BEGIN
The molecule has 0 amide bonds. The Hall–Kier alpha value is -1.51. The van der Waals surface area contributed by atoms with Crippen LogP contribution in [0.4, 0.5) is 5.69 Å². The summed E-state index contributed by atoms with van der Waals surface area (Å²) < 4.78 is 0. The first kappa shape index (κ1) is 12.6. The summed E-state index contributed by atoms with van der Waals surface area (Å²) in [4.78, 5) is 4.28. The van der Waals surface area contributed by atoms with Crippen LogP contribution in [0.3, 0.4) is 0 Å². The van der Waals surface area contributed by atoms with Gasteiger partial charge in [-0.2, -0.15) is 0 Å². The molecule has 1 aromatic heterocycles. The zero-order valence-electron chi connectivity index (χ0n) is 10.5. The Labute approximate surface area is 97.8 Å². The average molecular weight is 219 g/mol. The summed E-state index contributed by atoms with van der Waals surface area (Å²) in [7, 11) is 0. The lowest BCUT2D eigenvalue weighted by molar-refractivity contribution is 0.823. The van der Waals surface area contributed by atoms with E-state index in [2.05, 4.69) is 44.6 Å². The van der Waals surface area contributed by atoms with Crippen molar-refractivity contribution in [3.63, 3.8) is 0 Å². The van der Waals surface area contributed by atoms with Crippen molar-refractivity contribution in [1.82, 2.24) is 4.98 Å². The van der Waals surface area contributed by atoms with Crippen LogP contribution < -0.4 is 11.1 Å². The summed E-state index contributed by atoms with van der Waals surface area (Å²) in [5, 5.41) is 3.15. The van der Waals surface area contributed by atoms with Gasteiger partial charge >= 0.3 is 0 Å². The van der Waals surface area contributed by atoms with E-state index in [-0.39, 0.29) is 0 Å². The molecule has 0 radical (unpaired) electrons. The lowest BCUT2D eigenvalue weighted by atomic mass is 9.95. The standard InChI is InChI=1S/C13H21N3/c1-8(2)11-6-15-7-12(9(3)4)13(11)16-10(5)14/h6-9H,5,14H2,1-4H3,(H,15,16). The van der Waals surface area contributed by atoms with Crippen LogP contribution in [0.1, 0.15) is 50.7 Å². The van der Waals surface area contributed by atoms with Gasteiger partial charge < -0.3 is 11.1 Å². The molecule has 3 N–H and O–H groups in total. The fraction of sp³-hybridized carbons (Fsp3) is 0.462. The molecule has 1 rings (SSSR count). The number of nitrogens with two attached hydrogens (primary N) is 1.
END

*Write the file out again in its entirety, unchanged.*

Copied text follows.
The molecule has 0 amide bonds. The Hall–Kier alpha value is -1.51. The van der Waals surface area contributed by atoms with Crippen LogP contribution in [0.4, 0.5) is 5.69 Å². The summed E-state index contributed by atoms with van der Waals surface area (Å²) < 4.78 is 0. The first kappa shape index (κ1) is 12.6. The summed E-state index contributed by atoms with van der Waals surface area (Å²) in [4.78, 5) is 4.28. The van der Waals surface area contributed by atoms with Crippen LogP contribution in [0.3, 0.4) is 0 Å². The van der Waals surface area contributed by atoms with Gasteiger partial charge in [-0.2, -0.15) is 0 Å². The molecule has 1 aromatic heterocycles. The zero-order valence-electron chi connectivity index (χ0n) is 10.5. The Labute approximate surface area is 97.8 Å². The average molecular weight is 219 g/mol. The summed E-state index contributed by atoms with van der Waals surface area (Å²) in [7, 11) is 0. The lowest BCUT2D eigenvalue weighted by molar-refractivity contribution is 0.823. The van der Waals surface area contributed by atoms with E-state index in [2.05, 4.69) is 44.6 Å². The van der Waals surface area contributed by atoms with Crippen molar-refractivity contribution in [3.63, 3.8) is 0 Å². The van der Waals surface area contributed by atoms with Crippen molar-refractivity contribution in [1.82, 2.24) is 4.98 Å². The van der Waals surface area contributed by atoms with Crippen LogP contribution < -0.4 is 11.1 Å². The summed E-state index contributed by atoms with van der Waals surface area (Å²) in [5, 5.41) is 3.15. The van der Waals surface area contributed by atoms with Gasteiger partial charge >= 0.3 is 0 Å². The van der Waals surface area contributed by atoms with E-state index in [-0.39, 0.29) is 0 Å². The molecule has 0 radical (unpaired) electrons. The lowest BCUT2D eigenvalue weighted by atomic mass is 9.95. The standard InChI is InChI=1S/C13H21N3/c1-8(2)11-6-15-7-12(9(3)4)13(11)16-10(5)14/h6-9H,5,14H2,1-4H3,(H,15,16). The van der Waals surface area contributed by atoms with Crippen LogP contribution in [0.1, 0.15) is 50.7 Å². The van der Waals surface area contributed by atoms with Gasteiger partial charge < -0.3 is 11.1 Å². The molecule has 3 N–H and O–H groups in total. The fraction of sp³-hybridized carbons (Fsp3) is 0.462. The molecule has 1 rings (SSSR count). The number of nitrogens with two attached hydrogens (primary N) is 1.